The processor 102 also includes last level cache 110. The last level cache 110 may be any storage accessible by the processor cores 104 a-b. In some implementations, the last level cache 110 may be on-chip cache associated with the processor 102, such that the processor cores 104 a-b and the last level cache 110 are contained on the same chip.

In some implementations, the last level cache 100 may have a latency that is less than the latency of the resources 140, 142, 144 being accessed by the processor 102. Such a latency allows the thread states 108 a-b to be stored and retrieved from the last level cache 110 while a request for one of the resources 140, 142, 144 is pending. For example, if the thread 106 a requests that the GPU 144 perform an operation, the last level cache 110 may be fast enough that the thread state 108 a may be stored in the last level cache 110 and retrieved for the last level cache 110 in less time than it takes for a response to be received from the GPU 144. By utilizing a cache with these latency characteristics, the processor 102 may park threads that are waiting for responses from the resources 140, 142, 144, and allow other threads to make use of the processor cores 140 a-b in the meantime. This leads to greater performance as the processor cores 140 a-b will have fewer idle cycles, such as those spent waiting for response from the resources 140, 142, 144.

The last level cache 110 stores one or more parked thread states 112. Each parked thread states 112 represents the state of a thread at the moment it was parked. For example, if the thread 106 a was parked, the parked thread state 112 associated with the thread 106 a would contain information from the thread state 108 a associated with the thread 106 a.

The parked thread state 112 includes a hardware context 114. In some implementations, the hardware context 114 includes various information stored by the thread associated with the thread's interaction with hardware components within the computing device containing processor 102. For example, if the thread has been given a handle or identifier for use in interacting with hardware components, such an identifier would be stored within the hardware context 114. The hardware context 114 may also include a timeout value to serve as a watchdog timer for threads that do not get awaken for long periods of time. The hardware context 114 may also include a CPU id for a preferred processor core on which to resume execution. In some cases, the hardware context 114 may include an identifier specifying the kind of IO operation that caused suspension of this thread. The hardware context 114 may also include a time value indicating when the thread was parked. In some implementations, the hardware context 114 may include an address space identifier or process ID that indicates to which process or address space this particular thread belongs.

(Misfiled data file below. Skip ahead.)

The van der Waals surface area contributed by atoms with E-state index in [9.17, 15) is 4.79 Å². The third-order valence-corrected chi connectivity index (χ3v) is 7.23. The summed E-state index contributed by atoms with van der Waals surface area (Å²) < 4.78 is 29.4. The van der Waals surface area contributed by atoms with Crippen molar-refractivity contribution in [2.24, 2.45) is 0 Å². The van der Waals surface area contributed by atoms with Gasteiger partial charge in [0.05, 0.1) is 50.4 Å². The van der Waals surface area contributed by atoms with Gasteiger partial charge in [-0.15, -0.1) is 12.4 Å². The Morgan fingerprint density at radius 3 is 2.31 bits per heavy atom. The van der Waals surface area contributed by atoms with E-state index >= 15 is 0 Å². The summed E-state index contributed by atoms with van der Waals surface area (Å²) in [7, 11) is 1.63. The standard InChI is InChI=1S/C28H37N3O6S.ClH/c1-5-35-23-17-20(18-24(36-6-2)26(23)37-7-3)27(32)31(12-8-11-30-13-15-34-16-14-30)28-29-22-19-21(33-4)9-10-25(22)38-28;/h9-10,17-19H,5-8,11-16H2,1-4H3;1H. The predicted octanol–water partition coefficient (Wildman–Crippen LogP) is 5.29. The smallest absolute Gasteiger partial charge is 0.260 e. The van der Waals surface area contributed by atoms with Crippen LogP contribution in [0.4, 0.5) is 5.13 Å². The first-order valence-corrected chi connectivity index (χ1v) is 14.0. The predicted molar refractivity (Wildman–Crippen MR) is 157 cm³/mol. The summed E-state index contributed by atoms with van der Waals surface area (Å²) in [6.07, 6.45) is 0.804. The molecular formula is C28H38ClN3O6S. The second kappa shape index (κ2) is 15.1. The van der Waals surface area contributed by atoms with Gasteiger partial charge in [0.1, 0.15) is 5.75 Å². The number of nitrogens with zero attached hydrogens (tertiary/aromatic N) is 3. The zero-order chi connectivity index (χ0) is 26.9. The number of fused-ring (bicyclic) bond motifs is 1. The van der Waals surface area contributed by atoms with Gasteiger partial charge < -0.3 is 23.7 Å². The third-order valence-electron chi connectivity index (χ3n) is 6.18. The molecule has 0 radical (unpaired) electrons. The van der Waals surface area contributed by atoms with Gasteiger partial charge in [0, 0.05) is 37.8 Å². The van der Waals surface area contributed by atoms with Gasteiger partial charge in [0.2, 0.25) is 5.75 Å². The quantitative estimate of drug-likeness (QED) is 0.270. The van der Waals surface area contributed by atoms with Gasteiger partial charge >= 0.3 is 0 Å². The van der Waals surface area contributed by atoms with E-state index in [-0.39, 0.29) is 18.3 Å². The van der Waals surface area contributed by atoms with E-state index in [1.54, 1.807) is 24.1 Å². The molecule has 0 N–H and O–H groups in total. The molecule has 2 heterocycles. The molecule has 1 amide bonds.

The parked thread state 112 also includes an architectural context 116. In some implementations, the architectural context 116 may include information about the thread needed by the processor cores 104 a-b in order to execute the thread. Such information may include an execution stack location, a current instruction pointer, register values, condition codes, control/status registers, thread-specific performance counters, and/or other information.

The parked thread state 112 also includes a resumption register 118. In some implementations, the resumption register 118 represents a location that, when written to, will cause the parked thread associated with the particular park thread state 112 to be resumed. For example, if a thread sends a request to read data from RAM 142, the resumption register 118 may be a register whose value will change when the request is complete, such as by the memory controller updating the value. In some implementations, the resumption register 118 may be a more complex structure, such as conditional logic to be executed to determine if the thread should be resumed. The conditional logic may be installable microcode. In some implementations, the resumption register 118 may be examined to implement prefetching behavior to move threads that are about to resume to a lower level cache (e.g., L1 cache) for quick access.

FIG. 2 is a message flow diagram of an example interaction 200 between a thread 106 a, a processor core 104 a, a low latency resource (a GPU 144), and a last level cache 110 in order to perform thread context caching.

At 205, the thread 106 a requests that the GPU 144 perform an operation. As the thread cannot interact directly with the GPU 144, the request is received by the processor core 104 a. In some implementations, requesting the GPU operation may be performed by calling a function with the library provided by the manufacturer of the GPU 144. Calling this function may cause instructions to be executed by the processor core 104 a to cause the request to be sent.

The processor core 104 a sends the request to the GPU 144 at 210. At 215, the processor core 104 a notifies the thread 106 a that the GPU operation has been requested. Such notification may take the form of the status code being returned to the thread 106 a, to a success flag, bit, or register being set, or any other form of notification.